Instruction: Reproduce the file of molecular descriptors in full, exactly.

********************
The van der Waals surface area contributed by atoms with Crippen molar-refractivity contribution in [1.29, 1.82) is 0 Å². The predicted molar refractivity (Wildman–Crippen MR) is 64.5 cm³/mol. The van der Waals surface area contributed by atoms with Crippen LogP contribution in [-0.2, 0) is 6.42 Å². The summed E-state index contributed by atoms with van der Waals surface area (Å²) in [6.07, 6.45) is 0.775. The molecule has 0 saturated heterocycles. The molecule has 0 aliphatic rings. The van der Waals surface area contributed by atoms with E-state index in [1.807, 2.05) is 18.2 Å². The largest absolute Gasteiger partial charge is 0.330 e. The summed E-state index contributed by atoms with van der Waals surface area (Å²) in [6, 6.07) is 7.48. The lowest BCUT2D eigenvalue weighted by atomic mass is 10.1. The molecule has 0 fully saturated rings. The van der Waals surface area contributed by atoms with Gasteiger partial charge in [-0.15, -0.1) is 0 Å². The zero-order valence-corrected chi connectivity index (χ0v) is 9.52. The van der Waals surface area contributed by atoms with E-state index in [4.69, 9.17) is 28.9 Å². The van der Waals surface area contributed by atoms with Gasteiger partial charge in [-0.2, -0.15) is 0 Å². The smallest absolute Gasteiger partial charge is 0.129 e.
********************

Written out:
The van der Waals surface area contributed by atoms with Crippen molar-refractivity contribution in [1.29, 1.82) is 0 Å². The predicted molar refractivity (Wildman–Crippen MR) is 64.5 cm³/mol. The van der Waals surface area contributed by atoms with Crippen LogP contribution in [-0.2, 0) is 6.42 Å². The summed E-state index contributed by atoms with van der Waals surface area (Å²) in [6.07, 6.45) is 0.775. The molecule has 0 saturated heterocycles. The molecule has 0 aliphatic rings. The van der Waals surface area contributed by atoms with E-state index in [1.807, 2.05) is 18.2 Å². The largest absolute Gasteiger partial charge is 0.330 e. The summed E-state index contributed by atoms with van der Waals surface area (Å²) in [6, 6.07) is 7.48. The lowest BCUT2D eigenvalue weighted by atomic mass is 10.1. The molecule has 0 fully saturated rings. The van der Waals surface area contributed by atoms with Gasteiger partial charge in [-0.15, -0.1) is 0 Å². The zero-order valence-corrected chi connectivity index (χ0v) is 9.52. The van der Waals surface area contributed by atoms with E-state index in [4.69, 9.17) is 28.9 Å². The van der Waals surface area contributed by atoms with Gasteiger partial charge in [-0.2, -0.15) is 0 Å². The smallest absolute Gasteiger partial charge is 0.129 e.